Are you defending YOUR property? No? Your livelihood? No? Unless the store is yours EVERYTHING in here is covered by the corporations insurance. Let them pay for the loss. It's why they've transfered the risk to the insurance co. If the Insurance co. doesn't want to pay out let them post guards or hire Mark.
Not all sensible security is airtight. This is probably useful against your basic shoplifter who isn't into countermeasures. (It has the smell of an idea that's implemented more because it's attractive to shopkeepers than because it's proven. But my problem with it is *not* that a clever criminal could outwit it, because statistically, clever criminals are a small part of the problem.)
People please keep in mind that the best way to live through a robbery is to give them what they want and let the insurance deal with the loss. In addition if you throw anything at the robber you are engaging in the violence and could make it worse. Also legaly if you throw anything and I mean ANYTHING at a robber, thief or other that is already retreating, YOU are now guilty of agg. battery which is a felony. The threat ended the minute they turned to run away. I beg all of you to do your research on inocent people that are in prison due to this law. BE CAREFUL, just let them go unless you feel they really are going to kill you, in this scenerio you must shoot to kill while they face you, not while running away or you will find yourself having alot of time to think about it...in jail!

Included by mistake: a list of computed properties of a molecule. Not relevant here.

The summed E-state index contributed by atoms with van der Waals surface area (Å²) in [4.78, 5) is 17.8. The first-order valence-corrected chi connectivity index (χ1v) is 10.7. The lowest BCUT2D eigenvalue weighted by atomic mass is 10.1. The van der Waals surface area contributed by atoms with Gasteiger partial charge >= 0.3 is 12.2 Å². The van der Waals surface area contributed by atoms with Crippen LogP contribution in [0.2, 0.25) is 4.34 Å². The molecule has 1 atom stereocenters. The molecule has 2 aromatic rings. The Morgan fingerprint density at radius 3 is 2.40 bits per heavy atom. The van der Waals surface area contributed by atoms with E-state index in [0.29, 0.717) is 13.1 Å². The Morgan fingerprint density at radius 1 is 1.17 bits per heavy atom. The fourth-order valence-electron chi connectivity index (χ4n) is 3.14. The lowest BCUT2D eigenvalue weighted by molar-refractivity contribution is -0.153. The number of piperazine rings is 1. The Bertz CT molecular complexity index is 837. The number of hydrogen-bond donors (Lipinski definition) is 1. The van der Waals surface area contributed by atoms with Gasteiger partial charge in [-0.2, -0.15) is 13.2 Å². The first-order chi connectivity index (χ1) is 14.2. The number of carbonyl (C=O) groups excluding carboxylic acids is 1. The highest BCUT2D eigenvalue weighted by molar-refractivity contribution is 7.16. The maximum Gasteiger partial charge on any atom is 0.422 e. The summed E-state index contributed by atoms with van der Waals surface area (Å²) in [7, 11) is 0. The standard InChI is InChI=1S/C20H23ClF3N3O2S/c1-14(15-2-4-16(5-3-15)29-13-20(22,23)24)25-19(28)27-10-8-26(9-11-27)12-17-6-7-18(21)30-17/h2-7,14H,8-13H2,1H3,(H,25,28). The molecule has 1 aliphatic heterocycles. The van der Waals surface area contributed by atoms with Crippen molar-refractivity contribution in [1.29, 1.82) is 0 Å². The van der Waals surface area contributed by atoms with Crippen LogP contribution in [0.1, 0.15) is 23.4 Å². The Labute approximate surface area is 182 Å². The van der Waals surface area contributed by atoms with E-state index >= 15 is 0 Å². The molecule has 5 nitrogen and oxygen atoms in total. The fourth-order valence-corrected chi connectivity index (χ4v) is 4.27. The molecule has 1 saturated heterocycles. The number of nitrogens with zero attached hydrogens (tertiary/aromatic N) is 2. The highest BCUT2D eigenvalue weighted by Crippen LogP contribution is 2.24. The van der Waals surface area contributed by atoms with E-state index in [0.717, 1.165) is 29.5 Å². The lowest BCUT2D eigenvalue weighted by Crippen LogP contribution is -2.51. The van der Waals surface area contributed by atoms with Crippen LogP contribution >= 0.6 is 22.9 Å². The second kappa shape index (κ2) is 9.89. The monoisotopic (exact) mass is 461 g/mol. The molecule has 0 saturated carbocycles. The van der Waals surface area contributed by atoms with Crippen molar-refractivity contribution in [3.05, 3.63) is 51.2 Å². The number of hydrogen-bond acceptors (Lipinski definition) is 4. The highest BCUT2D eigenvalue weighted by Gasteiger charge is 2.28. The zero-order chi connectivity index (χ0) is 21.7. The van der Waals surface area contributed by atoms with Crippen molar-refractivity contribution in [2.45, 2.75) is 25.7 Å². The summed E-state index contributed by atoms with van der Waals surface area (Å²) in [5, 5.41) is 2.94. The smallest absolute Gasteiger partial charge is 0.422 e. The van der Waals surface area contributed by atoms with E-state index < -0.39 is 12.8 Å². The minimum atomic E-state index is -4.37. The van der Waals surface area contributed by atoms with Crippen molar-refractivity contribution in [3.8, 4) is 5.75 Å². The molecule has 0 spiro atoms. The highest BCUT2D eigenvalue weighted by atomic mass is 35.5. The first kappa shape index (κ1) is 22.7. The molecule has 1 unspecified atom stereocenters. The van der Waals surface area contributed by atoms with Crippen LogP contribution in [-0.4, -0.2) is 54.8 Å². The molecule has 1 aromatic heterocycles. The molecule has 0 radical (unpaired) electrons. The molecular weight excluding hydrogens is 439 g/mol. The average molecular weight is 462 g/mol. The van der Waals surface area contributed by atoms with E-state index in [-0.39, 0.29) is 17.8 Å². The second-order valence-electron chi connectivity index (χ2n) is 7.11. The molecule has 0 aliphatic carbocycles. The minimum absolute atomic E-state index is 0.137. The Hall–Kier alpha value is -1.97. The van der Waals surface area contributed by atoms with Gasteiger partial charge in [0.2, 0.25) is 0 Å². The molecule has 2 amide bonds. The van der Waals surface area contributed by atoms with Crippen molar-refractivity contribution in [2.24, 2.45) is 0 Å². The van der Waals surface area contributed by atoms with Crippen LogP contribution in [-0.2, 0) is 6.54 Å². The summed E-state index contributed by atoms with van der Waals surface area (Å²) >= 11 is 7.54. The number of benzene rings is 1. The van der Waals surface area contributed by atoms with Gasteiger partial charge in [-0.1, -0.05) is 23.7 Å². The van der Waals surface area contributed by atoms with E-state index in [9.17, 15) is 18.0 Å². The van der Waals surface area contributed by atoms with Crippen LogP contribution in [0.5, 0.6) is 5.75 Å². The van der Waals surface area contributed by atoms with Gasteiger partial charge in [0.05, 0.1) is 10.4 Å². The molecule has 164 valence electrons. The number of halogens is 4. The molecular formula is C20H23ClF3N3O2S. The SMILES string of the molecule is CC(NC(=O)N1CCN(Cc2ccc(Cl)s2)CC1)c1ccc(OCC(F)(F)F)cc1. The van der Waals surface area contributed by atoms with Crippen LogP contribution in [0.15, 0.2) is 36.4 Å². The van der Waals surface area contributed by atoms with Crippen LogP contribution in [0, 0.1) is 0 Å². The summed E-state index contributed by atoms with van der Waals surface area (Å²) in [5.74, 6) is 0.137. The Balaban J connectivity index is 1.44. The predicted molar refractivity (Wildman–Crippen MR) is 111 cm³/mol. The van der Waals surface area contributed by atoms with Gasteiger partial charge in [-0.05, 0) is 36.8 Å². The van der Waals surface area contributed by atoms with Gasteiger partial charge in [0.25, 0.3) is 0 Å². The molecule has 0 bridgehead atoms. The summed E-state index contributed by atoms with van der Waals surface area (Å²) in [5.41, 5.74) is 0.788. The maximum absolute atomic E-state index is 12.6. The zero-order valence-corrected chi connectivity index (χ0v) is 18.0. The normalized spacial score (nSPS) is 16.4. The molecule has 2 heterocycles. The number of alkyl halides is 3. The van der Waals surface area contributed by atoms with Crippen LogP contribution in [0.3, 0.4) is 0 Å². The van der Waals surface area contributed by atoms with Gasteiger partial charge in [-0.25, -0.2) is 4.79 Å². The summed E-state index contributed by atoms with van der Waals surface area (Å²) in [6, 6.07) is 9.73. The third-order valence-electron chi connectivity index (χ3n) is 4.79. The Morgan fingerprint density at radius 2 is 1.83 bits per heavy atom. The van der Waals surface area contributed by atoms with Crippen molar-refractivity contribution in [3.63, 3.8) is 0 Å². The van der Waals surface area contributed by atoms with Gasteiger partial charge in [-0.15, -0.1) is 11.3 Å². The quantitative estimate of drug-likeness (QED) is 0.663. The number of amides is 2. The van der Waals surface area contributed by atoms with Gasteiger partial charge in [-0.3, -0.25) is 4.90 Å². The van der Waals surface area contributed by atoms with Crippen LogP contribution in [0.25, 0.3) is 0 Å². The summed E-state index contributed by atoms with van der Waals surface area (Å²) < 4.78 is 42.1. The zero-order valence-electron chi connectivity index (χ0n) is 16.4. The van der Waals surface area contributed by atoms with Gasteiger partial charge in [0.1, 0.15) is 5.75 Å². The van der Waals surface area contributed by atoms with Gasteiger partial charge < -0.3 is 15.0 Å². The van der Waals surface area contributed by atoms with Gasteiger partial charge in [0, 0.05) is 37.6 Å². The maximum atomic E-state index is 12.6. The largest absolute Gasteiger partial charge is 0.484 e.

What if the thief is actually making off with the orange balls? They can't be cheap.
If the robber does not have a gun then what motivates the bank / store whatever to hand over their cash?
If the robber does have a gun, then throwing orange paint balls at him seems like an incredible act of stupidity.
What am I missing here?
"Also legaly if you throw anything and I mean ANYTHING at a robber, thief or other that is already retreating, YOU are now guilty of agg. battery which is a felony."
I was mugged in one night and the young perp (maybe 17) was more nervous than I was and waving the gun all over the place, so I decided that the next time the barrel pointed away from me I'd charge against his arm (he was sitting in a car and I was scared that I'd get shot even if I complied ). I practically broke the guys arm (disarming him) and with the Adrenalin pumping I pulled the trigger with the gun pointed directly at this kids head. Luckily the dump kid had loaded the wrong ammo so nothing happened.
But the police tried to charge me for using excessive force disarming him....The detective also told me how lucky I was that the gun did not fire, especially with the perp being a minor...
$50 in lost merchandise or $500 in paint clean up costs.
What if the clerk misses and hits the wrong person? It's probably rarely an easy shot.
Funny, I was just thinking the other day, while reviewing surveillance camera footage, how convenient it would be to fire paint balls from the camera.
I think the idea was first put in my head by a candid camera episode where graffiti artists were surprised when the wall fired paint back at them. It was funny, but it increasingly seems like a really good idea.
Get too close and get tagged.
This is a better idea in a country, like Japan, where very few perps are going to have guns.
A clerk in the US tossing these balls at any criminals over the age of 10 is taking a small, but notable, risk of getting ventilated with lead by an enraged criminal.
Frankly, as polite and conservative as most Japanese are, I'm amazed they even have to worry about this kind of thing.